Published on Dec 12, 2015
Ed Mazria talked to a group of architects in Boston recently about how their field can change the world.
Boston has joined an elite group of cities pledging to reduce its greenhouse gas (GHG) emissions 80% or more by 2050. Consider two facts: one, that 73% of Boston’s GHG emissions is attributed to buildings; and two, a typical city renews three quarters of itself through tear down, new building, and renovation about every 30 years, according to leading urban design think tank Architecture 2030.
Together, they point to the need for Boston to seize the next 30-35 year natural renewal cycle and consciously use it to transform all buildings, modes of transportation, energy sources, and activities that currently produce GHG emissions. Given the large percentage of emissions attributed to buildings, the urban form and function of Boston is likely to change in many exciting and positive ways.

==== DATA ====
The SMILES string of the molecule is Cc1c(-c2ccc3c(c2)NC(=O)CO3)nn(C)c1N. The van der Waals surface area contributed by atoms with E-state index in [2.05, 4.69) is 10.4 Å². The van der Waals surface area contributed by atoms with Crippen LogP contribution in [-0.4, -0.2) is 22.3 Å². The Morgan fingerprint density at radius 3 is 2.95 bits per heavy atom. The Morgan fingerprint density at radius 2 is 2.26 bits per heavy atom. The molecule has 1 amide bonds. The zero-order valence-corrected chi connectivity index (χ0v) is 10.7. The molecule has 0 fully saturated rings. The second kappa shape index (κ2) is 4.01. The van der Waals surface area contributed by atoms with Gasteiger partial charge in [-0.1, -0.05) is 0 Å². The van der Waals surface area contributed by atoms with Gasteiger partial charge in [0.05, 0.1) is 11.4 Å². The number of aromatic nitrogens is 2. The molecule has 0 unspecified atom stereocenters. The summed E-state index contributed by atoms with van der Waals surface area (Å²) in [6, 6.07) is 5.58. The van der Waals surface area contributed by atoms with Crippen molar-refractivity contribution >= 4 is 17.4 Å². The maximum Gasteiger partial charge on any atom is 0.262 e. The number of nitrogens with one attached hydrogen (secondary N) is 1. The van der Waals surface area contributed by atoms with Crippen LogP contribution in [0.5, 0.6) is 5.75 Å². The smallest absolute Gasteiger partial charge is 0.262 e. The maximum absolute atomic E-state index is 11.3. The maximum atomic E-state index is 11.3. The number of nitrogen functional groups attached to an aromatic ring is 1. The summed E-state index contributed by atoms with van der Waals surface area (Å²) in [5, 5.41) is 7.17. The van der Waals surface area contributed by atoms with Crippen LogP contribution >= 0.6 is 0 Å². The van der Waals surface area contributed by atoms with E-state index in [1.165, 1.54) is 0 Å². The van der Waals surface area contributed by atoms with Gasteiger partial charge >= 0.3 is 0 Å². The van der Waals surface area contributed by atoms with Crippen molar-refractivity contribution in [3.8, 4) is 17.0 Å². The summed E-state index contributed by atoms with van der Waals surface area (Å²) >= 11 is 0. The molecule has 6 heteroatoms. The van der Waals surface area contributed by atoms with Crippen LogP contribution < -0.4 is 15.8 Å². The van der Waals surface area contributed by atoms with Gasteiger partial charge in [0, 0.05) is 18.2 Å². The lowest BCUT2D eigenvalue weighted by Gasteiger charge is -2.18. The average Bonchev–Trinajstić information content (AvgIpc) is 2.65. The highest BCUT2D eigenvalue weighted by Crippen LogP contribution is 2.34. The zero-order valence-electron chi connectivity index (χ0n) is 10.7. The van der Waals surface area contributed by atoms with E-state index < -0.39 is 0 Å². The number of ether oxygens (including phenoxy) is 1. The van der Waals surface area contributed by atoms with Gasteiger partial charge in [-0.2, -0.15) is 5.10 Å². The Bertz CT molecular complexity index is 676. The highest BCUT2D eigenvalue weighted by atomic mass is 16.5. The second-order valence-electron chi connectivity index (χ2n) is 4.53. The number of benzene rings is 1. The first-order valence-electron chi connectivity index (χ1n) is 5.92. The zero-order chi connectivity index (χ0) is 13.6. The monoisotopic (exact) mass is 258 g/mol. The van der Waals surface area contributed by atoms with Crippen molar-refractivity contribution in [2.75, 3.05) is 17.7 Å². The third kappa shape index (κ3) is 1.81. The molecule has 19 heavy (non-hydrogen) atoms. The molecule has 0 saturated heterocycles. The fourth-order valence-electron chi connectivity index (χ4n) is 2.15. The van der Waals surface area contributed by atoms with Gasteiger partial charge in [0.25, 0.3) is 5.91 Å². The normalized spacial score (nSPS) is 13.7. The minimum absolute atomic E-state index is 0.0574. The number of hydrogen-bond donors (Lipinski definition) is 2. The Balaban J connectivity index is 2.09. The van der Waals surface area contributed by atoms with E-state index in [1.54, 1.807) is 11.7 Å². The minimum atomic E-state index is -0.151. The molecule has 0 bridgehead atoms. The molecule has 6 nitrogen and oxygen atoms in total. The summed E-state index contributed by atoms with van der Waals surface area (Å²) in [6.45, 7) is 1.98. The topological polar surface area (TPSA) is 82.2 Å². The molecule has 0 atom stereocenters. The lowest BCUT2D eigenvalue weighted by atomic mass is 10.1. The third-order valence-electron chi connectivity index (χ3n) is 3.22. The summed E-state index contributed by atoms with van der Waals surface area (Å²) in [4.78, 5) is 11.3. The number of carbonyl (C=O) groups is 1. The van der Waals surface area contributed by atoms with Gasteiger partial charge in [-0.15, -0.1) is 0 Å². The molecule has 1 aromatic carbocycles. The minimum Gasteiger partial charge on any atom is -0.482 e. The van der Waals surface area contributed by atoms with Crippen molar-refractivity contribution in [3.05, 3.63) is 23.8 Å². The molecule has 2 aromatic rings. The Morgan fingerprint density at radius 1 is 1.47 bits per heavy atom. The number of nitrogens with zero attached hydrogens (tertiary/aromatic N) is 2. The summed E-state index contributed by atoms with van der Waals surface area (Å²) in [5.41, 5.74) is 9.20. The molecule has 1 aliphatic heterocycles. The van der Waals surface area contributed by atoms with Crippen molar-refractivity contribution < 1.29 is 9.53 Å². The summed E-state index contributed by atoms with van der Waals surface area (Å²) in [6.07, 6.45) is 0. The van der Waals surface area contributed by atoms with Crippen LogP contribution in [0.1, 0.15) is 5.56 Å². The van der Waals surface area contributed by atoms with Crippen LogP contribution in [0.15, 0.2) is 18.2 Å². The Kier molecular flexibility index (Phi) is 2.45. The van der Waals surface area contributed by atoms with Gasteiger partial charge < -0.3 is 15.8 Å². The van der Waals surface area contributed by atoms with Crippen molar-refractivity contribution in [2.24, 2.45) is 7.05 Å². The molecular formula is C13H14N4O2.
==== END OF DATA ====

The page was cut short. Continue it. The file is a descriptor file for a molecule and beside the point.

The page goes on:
What would a roadmap of change look like from 2015 to 2050? Ed Mazria challenges the audience to focus on the pathways for Boston to achieve de-carbonization in three short decades, from building technologies and planning approaches to policy and regulatory innovations.